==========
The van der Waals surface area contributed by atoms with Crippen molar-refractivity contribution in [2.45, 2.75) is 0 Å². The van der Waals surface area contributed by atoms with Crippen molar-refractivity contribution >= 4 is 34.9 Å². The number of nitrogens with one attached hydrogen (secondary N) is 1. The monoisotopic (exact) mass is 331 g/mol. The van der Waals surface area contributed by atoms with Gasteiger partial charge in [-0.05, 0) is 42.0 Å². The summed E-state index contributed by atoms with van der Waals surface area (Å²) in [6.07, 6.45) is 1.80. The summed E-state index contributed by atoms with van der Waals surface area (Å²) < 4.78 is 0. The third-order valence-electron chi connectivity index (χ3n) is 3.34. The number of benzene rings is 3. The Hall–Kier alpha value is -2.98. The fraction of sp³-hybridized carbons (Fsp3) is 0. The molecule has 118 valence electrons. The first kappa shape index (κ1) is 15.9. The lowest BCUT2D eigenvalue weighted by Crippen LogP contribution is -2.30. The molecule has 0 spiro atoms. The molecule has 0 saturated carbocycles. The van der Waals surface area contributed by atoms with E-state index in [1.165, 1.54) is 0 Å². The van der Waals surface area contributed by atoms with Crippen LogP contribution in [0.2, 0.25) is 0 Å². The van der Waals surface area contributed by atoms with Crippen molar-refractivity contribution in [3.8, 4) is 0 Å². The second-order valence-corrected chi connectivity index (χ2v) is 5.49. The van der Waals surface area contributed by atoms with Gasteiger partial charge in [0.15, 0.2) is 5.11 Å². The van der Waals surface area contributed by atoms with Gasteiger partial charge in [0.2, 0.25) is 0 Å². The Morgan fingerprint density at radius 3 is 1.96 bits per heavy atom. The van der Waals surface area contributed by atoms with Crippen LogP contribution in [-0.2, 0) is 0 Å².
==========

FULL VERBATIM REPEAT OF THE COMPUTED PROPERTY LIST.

The van der Waals surface area contributed by atoms with Crippen molar-refractivity contribution in [2.45, 2.75) is 0 Å². The van der Waals surface area contributed by atoms with Crippen molar-refractivity contribution >= 4 is 34.9 Å². The number of nitrogens with one attached hydrogen (secondary N) is 1. The monoisotopic (exact) mass is 331 g/mol. The van der Waals surface area contributed by atoms with Gasteiger partial charge in [-0.05, 0) is 42.0 Å². The summed E-state index contributed by atoms with van der Waals surface area (Å²) in [6.07, 6.45) is 1.80. The summed E-state index contributed by atoms with van der Waals surface area (Å²) < 4.78 is 0. The third-order valence-electron chi connectivity index (χ3n) is 3.34. The number of benzene rings is 3. The Hall–Kier alpha value is -2.98. The fraction of sp³-hybridized carbons (Fsp3) is 0. The molecule has 118 valence electrons. The first kappa shape index (κ1) is 15.9. The lowest BCUT2D eigenvalue weighted by Crippen LogP contribution is -2.30. The molecule has 0 spiro atoms. The molecule has 0 saturated carbocycles. The van der Waals surface area contributed by atoms with E-state index in [1.165, 1.54) is 0 Å². The van der Waals surface area contributed by atoms with Crippen LogP contribution in [0.2, 0.25) is 0 Å². The van der Waals surface area contributed by atoms with Crippen molar-refractivity contribution in [3.8, 4) is 0 Å². The second-order valence-corrected chi connectivity index (χ2v) is 5.49. The van der Waals surface area contributed by atoms with Gasteiger partial charge in [0.15, 0.2) is 5.11 Å². The van der Waals surface area contributed by atoms with Gasteiger partial charge in [0.2, 0.25) is 0 Å². The Morgan fingerprint density at radius 3 is 1.96 bits per heavy atom. The van der Waals surface area contributed by atoms with Crippen LogP contribution in [-0.2, 0) is 0 Å².